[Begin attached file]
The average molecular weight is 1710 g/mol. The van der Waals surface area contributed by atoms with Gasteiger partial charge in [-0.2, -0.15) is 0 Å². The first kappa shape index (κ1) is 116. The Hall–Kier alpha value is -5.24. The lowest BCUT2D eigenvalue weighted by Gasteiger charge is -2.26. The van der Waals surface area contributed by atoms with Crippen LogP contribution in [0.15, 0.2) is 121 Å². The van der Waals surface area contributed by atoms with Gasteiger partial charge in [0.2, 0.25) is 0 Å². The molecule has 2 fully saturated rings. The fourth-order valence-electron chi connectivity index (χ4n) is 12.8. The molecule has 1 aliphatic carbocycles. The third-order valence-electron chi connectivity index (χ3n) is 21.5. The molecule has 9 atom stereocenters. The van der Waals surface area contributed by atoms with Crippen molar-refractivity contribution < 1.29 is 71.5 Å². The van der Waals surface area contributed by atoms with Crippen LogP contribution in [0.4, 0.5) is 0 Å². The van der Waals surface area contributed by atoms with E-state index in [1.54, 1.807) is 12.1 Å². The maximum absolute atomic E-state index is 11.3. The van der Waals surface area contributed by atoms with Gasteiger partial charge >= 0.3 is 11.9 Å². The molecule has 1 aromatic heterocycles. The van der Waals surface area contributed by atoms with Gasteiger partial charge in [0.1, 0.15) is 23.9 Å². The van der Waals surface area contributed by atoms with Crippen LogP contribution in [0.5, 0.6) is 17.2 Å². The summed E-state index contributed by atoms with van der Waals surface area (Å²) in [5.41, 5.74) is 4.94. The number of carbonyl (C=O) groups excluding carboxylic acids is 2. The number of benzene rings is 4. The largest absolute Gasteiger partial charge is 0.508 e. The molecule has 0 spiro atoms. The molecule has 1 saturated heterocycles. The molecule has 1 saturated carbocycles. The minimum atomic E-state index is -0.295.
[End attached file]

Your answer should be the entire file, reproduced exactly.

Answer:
The average molecular weight is 1710 g/mol. The van der Waals surface area contributed by atoms with Gasteiger partial charge in [-0.2, -0.15) is 0 Å². The first kappa shape index (κ1) is 116. The Hall–Kier alpha value is -5.24. The lowest BCUT2D eigenvalue weighted by Gasteiger charge is -2.26. The van der Waals surface area contributed by atoms with Crippen LogP contribution in [0.15, 0.2) is 121 Å². The van der Waals surface area contributed by atoms with Gasteiger partial charge in [0.2, 0.25) is 0 Å². The molecule has 2 fully saturated rings. The fourth-order valence-electron chi connectivity index (χ4n) is 12.8. The molecule has 1 aliphatic carbocycles. The third-order valence-electron chi connectivity index (χ3n) is 21.5. The molecule has 9 atom stereocenters. The van der Waals surface area contributed by atoms with Crippen molar-refractivity contribution < 1.29 is 71.5 Å². The van der Waals surface area contributed by atoms with Crippen LogP contribution in [0.4, 0.5) is 0 Å². The van der Waals surface area contributed by atoms with E-state index in [1.54, 1.807) is 12.1 Å². The maximum absolute atomic E-state index is 11.3. The van der Waals surface area contributed by atoms with Gasteiger partial charge >= 0.3 is 11.9 Å². The molecule has 1 aromatic heterocycles. The van der Waals surface area contributed by atoms with Gasteiger partial charge in [0.1, 0.15) is 23.9 Å². The van der Waals surface area contributed by atoms with Crippen LogP contribution in [0.5, 0.6) is 17.2 Å². The summed E-state index contributed by atoms with van der Waals surface area (Å²) in [5.41, 5.74) is 4.94. The number of carbonyl (C=O) groups excluding carboxylic acids is 2. The number of benzene rings is 4. The largest absolute Gasteiger partial charge is 0.508 e. The molecule has 0 spiro atoms. The molecule has 1 saturated heterocycles. The molecule has 1 saturated carbocycles. The minimum atomic E-state index is -0.295.